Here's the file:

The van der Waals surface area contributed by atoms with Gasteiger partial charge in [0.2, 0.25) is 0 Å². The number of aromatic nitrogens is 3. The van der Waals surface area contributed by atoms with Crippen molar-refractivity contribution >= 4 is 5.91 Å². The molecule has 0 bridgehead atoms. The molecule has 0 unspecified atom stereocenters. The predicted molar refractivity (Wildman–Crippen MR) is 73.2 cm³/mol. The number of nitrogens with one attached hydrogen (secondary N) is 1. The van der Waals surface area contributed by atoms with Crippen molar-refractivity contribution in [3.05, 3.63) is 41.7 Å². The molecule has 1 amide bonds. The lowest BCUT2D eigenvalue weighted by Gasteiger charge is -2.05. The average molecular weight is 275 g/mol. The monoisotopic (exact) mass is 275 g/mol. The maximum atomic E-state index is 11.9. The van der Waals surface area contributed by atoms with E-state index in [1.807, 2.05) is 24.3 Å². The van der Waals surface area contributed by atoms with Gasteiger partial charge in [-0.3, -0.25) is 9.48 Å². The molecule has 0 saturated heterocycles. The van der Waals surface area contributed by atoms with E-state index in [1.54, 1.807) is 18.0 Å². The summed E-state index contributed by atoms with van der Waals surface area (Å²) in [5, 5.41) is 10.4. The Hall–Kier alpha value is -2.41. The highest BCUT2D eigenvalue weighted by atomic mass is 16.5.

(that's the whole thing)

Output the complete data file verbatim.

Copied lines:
The van der Waals surface area contributed by atoms with Gasteiger partial charge in [0.2, 0.25) is 0 Å². The number of aromatic nitrogens is 3. The van der Waals surface area contributed by atoms with Crippen molar-refractivity contribution >= 4 is 5.91 Å². The molecule has 0 bridgehead atoms. The molecule has 0 unspecified atom stereocenters. The predicted molar refractivity (Wildman–Crippen MR) is 73.2 cm³/mol. The number of nitrogens with one attached hydrogen (secondary N) is 1. The van der Waals surface area contributed by atoms with Crippen molar-refractivity contribution in [3.05, 3.63) is 41.7 Å². The molecule has 1 amide bonds. The lowest BCUT2D eigenvalue weighted by Gasteiger charge is -2.05. The average molecular weight is 275 g/mol. The monoisotopic (exact) mass is 275 g/mol. The maximum atomic E-state index is 11.9. The van der Waals surface area contributed by atoms with E-state index in [1.807, 2.05) is 24.3 Å². The van der Waals surface area contributed by atoms with Gasteiger partial charge in [-0.3, -0.25) is 9.48 Å². The molecule has 0 saturated heterocycles. The van der Waals surface area contributed by atoms with E-state index in [1.54, 1.807) is 18.0 Å². The summed E-state index contributed by atoms with van der Waals surface area (Å²) in [5, 5.41) is 10.4. The Hall–Kier alpha value is -2.41. The highest BCUT2D eigenvalue weighted by atomic mass is 16.5.